Approved nucleos(t)ide treatments for HBV only suppress HBV DNA, do not appreciably impact HBsAg and have no impact on HDV. Investigational agents in development for HBV target multiple new mechanisms. Aspirations are high, but a functional cure for HBV has not been achieved nor is one anticipated in the forseeable future. Without clearance of HBsAg, anti-HBV investigational treatments are not expected to impact the deadly course of HDV infection anytime soon.

UP­DAT­ED: In a land­mark first glimpse of hu­man da­ta from Ver­tex, CRISPR/Cas9 gene ther­a­py sig­nals ear­ly ben­e­fit

Preliminary data on two patients with blood disorders that have been administered with Vertex and partner CRISPR Therapeutics’ gene-editing therapy suggest the technology is safe and effective, marking the first instance of the benefit of the use of CRISPR/Cas9 technology in humans suffering from disease.

Patients in these phase I/II studies give up peripheral blood from which hematopoietic stem and progenitor cells are isolated. The cells are tinkered with using CRISPR/Cas9 technology, and the edited cells — CTX001 — are infused back into the patient via a stem cell transplant. The objective of CTX001 is to fix the errant hemoglobin gene in patents with two blood disorders: beta-thalassemia and sickle cell disease, by unleashing the production of fetal hemoglobin.

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UP­DAT­ED: Make that 2 ap­proved RNAi drugs at Al­ny­lam af­ter the FDA of­fers a speedy OK on ul­tra-rare dis­ease drug

Seventeen years into the game, Alnylam’s pivot into commercial operations is picking up speed.
The bellwether biotech $ALNY has nabbed their second FDA OK for an RNAi drug, this time for givosiran, the only therapy now approved for acute hepatic porphyria. This second approval came months ahead of the February deadline — even after winning priority review following their ‘breakthrough’ title earlier.
AHP is an extremely rare disease, with some 3,000 patients in Europe and the US, not all diagnosed, and analysts have projected peak revenue of $600 million to $700 million a year. The drug will be sold as Givlaari.

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David Ricks. Eli Lilly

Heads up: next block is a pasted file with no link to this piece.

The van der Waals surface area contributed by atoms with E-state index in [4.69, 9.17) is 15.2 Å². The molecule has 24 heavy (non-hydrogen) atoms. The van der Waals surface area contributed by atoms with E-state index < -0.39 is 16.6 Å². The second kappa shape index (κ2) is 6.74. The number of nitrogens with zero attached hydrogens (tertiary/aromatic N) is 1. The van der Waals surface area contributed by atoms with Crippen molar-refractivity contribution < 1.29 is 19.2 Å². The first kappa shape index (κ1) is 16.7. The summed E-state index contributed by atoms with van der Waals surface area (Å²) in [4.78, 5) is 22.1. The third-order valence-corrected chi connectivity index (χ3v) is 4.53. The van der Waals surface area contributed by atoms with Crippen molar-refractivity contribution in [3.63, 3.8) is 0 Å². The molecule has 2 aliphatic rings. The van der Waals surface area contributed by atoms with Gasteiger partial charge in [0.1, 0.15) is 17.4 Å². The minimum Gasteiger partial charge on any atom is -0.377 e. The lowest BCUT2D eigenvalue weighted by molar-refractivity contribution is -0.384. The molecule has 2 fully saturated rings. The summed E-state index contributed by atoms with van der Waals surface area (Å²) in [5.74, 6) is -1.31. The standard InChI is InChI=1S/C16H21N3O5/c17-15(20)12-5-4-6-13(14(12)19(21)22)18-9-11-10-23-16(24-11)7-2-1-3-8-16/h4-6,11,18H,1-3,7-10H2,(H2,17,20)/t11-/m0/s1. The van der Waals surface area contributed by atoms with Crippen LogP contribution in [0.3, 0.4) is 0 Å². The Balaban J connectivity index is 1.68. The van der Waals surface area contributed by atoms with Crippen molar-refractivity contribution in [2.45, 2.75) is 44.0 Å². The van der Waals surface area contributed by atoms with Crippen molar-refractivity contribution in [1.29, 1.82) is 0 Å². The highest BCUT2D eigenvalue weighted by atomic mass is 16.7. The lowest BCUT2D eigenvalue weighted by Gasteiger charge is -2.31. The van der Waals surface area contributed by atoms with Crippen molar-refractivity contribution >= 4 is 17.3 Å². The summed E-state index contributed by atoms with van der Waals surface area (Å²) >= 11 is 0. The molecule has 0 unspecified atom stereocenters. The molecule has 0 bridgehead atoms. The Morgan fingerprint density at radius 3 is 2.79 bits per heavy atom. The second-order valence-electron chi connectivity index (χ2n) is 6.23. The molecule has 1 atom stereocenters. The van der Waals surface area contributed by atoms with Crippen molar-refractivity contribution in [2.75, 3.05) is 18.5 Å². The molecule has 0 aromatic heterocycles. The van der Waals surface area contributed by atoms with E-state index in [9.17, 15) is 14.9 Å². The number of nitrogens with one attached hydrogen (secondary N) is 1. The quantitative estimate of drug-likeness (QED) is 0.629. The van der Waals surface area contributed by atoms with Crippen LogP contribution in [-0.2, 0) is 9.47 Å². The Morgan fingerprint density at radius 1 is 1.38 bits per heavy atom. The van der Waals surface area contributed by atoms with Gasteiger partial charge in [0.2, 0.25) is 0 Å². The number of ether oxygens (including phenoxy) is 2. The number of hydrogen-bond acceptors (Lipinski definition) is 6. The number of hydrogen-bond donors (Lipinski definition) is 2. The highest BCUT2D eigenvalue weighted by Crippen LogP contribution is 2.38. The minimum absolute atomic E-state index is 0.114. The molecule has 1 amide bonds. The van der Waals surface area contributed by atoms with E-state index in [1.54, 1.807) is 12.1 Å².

Eli Lil­ly touts $400M man­u­fac­tur­ing ex­pan­sion, 100 new jobs to much fan­fare in In­di­anapo­lis — even though it's been chop­ping staff

Eli Lilly is pouring in $400 million to beef up manufacturing facilities at its home base of Indianapolis. The investment, which was lauded by the city’s mayor, is expected to create 100 new jobs.

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Am­gen chops 172 more staffers in R&D, op­er­a­tions and sales amid neu­ro­science ex­it, rev­enue down­turn

Neuroscience wasn’t the only unit that’s being hit by a reorganization underway at Amgen. As well as axing 149 employees in its Cambridge office, the company has disclosed that 172 others nationwide, including some from its Thousand Oaks, CA headquarters, are being let go.

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Stephen Hahn (via Senate HELP Committee)

Stephen Hahn gets through Sen­ate’s soft­ball job in­ter­view — but most­ly plays dodge­ball on the is­sues fac­ing the FDA

Anyone looking for fresh insights on what kind of FDA commissioner Stephen Hahn will be got precious few clues during Wednesday’s Senate hearing on the nomination.

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Op­di­vo/Yer­voy com­bo for melanoma fails in key pa­tient pop­u­la­tion

Bristol-Myers Squibb’s efforts to expand their checkpoint inhibitor combination have run into another recalcitrant cancer.

The NJ-based pharma announced that a combination of Yervoy and Opdivo didn’t beat out Opdivo alone in patients with resected high-risk melanoma who had very low levels of PD-L1. The drug combo couldn’t improve recurrence-free survival in these post-surgery patients.

Ver­tex's stel­lar quar­ter car­ries on with French re­im­burse­ment deal

Vertex’s golden quarter just got brighter. About a month after the US drugmaker finally clinched a deal with UK authorities to cover its slate of cystic fibrosis (CF) drugs following years of protracted negotiations, the company on Wednesday secured a deal with France for its CF therapy, Orkambi.

After the UK, France has one of the largest CF populations outside the United States. Achieving French reimbursement unlocks an ~7000-patient CF population, around ~2500-3000 of which will likely be eligible to receive (and be reimbursed for) Orkambi, Stifel’s Paul Matteis wrote in a note.

Nello Mainolfi, Kymera via Youtube

Kymera hands the helm to No­var­tis vet — and found­ing CSO — Nel­lo Main­olfi

Kymera Therapeutics is turning to a co-founder to run the company.
The protein degradation specialist with a deep-pocket syndicate behind them has opted to give the helm officially to Nello Mainolfi. The new CEO is a veteran of the Novartis Institutes for Biomedical Research. He joined Atlas Venture in their entrepreneur-in-residence program and helped launch Kymera as the CSO three years ago with Atlas’ Bruce Booth.
The boast at Kymera is that they’re angling to create a new class of protein degraders, a popular field where there’s been a variety of startups. One of its chief advocates is NIBR head Jay Bradner, who launched C4 just ahead of joining Novartis, where he’s also been doing new work in the field.